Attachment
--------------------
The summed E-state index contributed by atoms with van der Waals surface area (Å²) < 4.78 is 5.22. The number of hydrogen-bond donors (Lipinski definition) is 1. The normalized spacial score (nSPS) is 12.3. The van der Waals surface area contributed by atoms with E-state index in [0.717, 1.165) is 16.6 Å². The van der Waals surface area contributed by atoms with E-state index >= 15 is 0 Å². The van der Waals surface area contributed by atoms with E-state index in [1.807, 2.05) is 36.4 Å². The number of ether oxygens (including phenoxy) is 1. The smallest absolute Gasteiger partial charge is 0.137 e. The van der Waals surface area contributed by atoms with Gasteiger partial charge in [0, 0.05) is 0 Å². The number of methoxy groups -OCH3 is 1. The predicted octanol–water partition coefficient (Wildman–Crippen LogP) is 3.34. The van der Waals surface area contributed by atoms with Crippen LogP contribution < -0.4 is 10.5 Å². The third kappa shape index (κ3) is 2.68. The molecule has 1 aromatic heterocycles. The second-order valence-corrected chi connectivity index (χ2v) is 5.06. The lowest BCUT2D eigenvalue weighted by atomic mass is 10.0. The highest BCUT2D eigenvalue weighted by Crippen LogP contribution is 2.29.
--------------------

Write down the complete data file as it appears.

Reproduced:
The summed E-state index contributed by atoms with van der Waals surface area (Å²) < 4.78 is 5.22. The number of hydrogen-bond donors (Lipinski definition) is 1. The normalized spacial score (nSPS) is 12.3. The van der Waals surface area contributed by atoms with E-state index in [0.717, 1.165) is 16.6 Å². The van der Waals surface area contributed by atoms with E-state index >= 15 is 0 Å². The van der Waals surface area contributed by atoms with E-state index in [1.807, 2.05) is 36.4 Å². The number of ether oxygens (including phenoxy) is 1. The smallest absolute Gasteiger partial charge is 0.137 e. The van der Waals surface area contributed by atoms with Gasteiger partial charge in [0, 0.05) is 0 Å². The number of methoxy groups -OCH3 is 1. The predicted octanol–water partition coefficient (Wildman–Crippen LogP) is 3.34. The van der Waals surface area contributed by atoms with Crippen LogP contribution < -0.4 is 10.5 Å². The third kappa shape index (κ3) is 2.68. The molecule has 1 aromatic heterocycles. The second-order valence-corrected chi connectivity index (χ2v) is 5.06. The lowest BCUT2D eigenvalue weighted by atomic mass is 10.0. The highest BCUT2D eigenvalue weighted by Crippen LogP contribution is 2.29.